Demands Stemming From USMCA Forcing New Focus on Boosting Critical Metals Production
NEW YORK, November 15, 2018 /PRNewswire/ --
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The US will be demanding more from its miners in the wake of the newly signed U.S.-Mexico-Canada trade agreement (USMCA). Increased demand from the US alone for critical metals could likely attract more attention towards miners of new energy metals such as Standard Lithium (TSX-V:SLL) (OTC:STLHF), Prophecy Development Corp. (TSX:PCY) (OTC:PRPCF), United Battery Metals (OTC:UBMCF)(CSE:UBM), European Electric Metals Inc. (TSXV:EVX)(OTC:EVXXF), and International Battery Metals Ltd. (CSE:IBAT) (OTC: RHHNF).
Strategists are already planning the next extensions to the trade deal, including the need to sign USMCA Critical Mineral Defense Supply Chain Agreements. Earlier in the summer the US Department of
Commerce's list of minerals considered to be "critical" reached 35, stressing a dire need to target a boost in domestic supplies.
The 35-metal list was an increase from the previous 2017 USGS report listing 23 metals and minerals deemed critical to the economy and security of the United States. That report came almost immediately before US President Donald Trump signed an Executive Order designed to ensure secure and reliable supplies of critical minerals.
Among the metals most focused on, are those tied to the rapidly growing rechargeable battery and electric vehicles (EVs) markets, including lithium, cobalt, and vanadium. Miners working on projects in the US as Standard Lithium (TSX.V:SLL) (OTC:STLHF) with its flagship 180,000 acre South Arkansas Lithium Brine Project stand to benefit from this increase in domestic focus.
Standard Lithium's domestic efforts include developing a joint venture with global specialty chemical company LANXESS Corporation to commercially develop opportunities for lithium production, marketing and the sale of battery-grade lithium products extracted from brine that is a byproduct of existing bromine production facilities run by LANXESS in South Arkansas.
Uniting on a Critical Metals Common Front
As a group, North America will now look to form a common front on critical mineral production and advanced materials processing. While Canada is already a strong resource producer, Mexico is also a leading provider to the US of four minerals and metals on the US Critical Minerals List, for which the US is between 75-100% import dependent.
With the USMCA, in order for automakers to qualify for zero tariffs, 75% of auto components must be manufactured within the trade bloc (up from NAFTA's previous 62.5% mark). The result may be a need to import or produce even more critical metals such as lithium to meet these new requirements.
Alarmingly, the lithium market as a whole is expected to struggle to meet demand through 2025, thanks to growing production EVs from US manufacturers such as Tesla Motors. Innovative domestic lithium production, such as projects like Standard Lithium's (TSX.V:SLL) (OTC:STLHF) South Arkansas Lithium Brine Project could become ever more valued to the USMCA partnership.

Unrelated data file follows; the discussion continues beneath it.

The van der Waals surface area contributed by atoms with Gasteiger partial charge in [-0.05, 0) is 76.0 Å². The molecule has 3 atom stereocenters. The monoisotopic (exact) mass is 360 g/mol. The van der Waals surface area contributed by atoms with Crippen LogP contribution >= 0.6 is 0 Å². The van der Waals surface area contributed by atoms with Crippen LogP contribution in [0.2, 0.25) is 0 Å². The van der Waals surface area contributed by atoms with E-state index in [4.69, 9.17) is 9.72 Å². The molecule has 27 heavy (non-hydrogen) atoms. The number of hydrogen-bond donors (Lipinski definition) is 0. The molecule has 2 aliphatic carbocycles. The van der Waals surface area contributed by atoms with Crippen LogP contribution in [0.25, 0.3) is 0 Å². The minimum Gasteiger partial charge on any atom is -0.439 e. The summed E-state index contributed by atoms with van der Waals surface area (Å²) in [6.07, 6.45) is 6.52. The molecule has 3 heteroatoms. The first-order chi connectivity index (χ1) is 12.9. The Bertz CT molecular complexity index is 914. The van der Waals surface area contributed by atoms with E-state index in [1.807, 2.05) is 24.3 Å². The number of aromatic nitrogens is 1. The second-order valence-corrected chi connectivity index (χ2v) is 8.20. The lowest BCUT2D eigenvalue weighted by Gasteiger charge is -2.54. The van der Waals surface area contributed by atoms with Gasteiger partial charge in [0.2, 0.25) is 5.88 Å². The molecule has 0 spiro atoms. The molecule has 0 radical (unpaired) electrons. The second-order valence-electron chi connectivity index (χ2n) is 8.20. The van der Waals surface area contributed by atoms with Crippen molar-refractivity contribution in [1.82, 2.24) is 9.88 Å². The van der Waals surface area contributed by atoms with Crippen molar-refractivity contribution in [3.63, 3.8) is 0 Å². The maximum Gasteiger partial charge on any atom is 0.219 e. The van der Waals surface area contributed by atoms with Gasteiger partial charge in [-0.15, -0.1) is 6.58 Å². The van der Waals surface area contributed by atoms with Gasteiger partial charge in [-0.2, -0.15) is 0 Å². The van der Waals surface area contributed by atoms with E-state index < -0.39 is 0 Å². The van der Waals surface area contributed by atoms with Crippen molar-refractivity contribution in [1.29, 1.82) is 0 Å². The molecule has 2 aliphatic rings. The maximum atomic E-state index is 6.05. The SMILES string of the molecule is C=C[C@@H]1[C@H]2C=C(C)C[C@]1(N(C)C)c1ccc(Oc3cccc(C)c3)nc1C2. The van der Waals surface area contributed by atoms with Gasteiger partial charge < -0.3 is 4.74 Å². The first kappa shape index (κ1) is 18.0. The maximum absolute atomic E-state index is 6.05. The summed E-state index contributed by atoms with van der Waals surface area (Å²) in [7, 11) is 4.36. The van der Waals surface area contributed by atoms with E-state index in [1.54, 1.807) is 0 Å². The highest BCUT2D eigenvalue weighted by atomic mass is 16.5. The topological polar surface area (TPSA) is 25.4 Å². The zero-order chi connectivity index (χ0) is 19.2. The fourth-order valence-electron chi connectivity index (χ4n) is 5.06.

The Trump administration has already indicated it wants to help however it can to identify new domestic sources of critical minerals. The government plans to help increase domestic exploration, mining and recycling by giving miners and producers electronic access to better mapping and geological data, and streamlining leasing and permitting for new mines.
But in the case of Standard Lithium's South Arkansas Lithium Brine Project might be just the type of innovation that the US and its partners need. The project utilizes a novel approach to unlocking ample supplies of lithium from brine already being produced and processed in commercial volumes for the recovery of other minerals primarily bromine.
Standard Lithium has developed a proprietary process that uses a solid ceramic adsorbent material with a crystal lattice that is capable of selectively pulling Li + ions from the "tail brine" or waste brine after it has gone through the bromine-extraction step at LANXESS three operating facilities in South Arkansas.
Bringing Out the Value of Brine
Standard Lithium is steadily building out a proposed lithium extraction pilot plant to be located in Eldorado, Arkansas, designed to process brine from various brine streams. Among those streams is one of the world's largest brine deposits, the Smackover Limestone Formation, of which the project is strategically located within.
The company recently announced a joint venture with partners LANXESS Corporation, a global specialty chemical company, in South Arkansas to develop commercial opportunities related to the production, marketing and sale of battery grade lithium products extracted from brine produced from the Smackover Limestone Formation. Upon proof of concept, Standard Lithium will provide existing rights and leases held in the Smackover Limestone Formation, and the pilot plant being developed on the property-in addition to its proprietary extraction processes including all relevant intellectual property rights.
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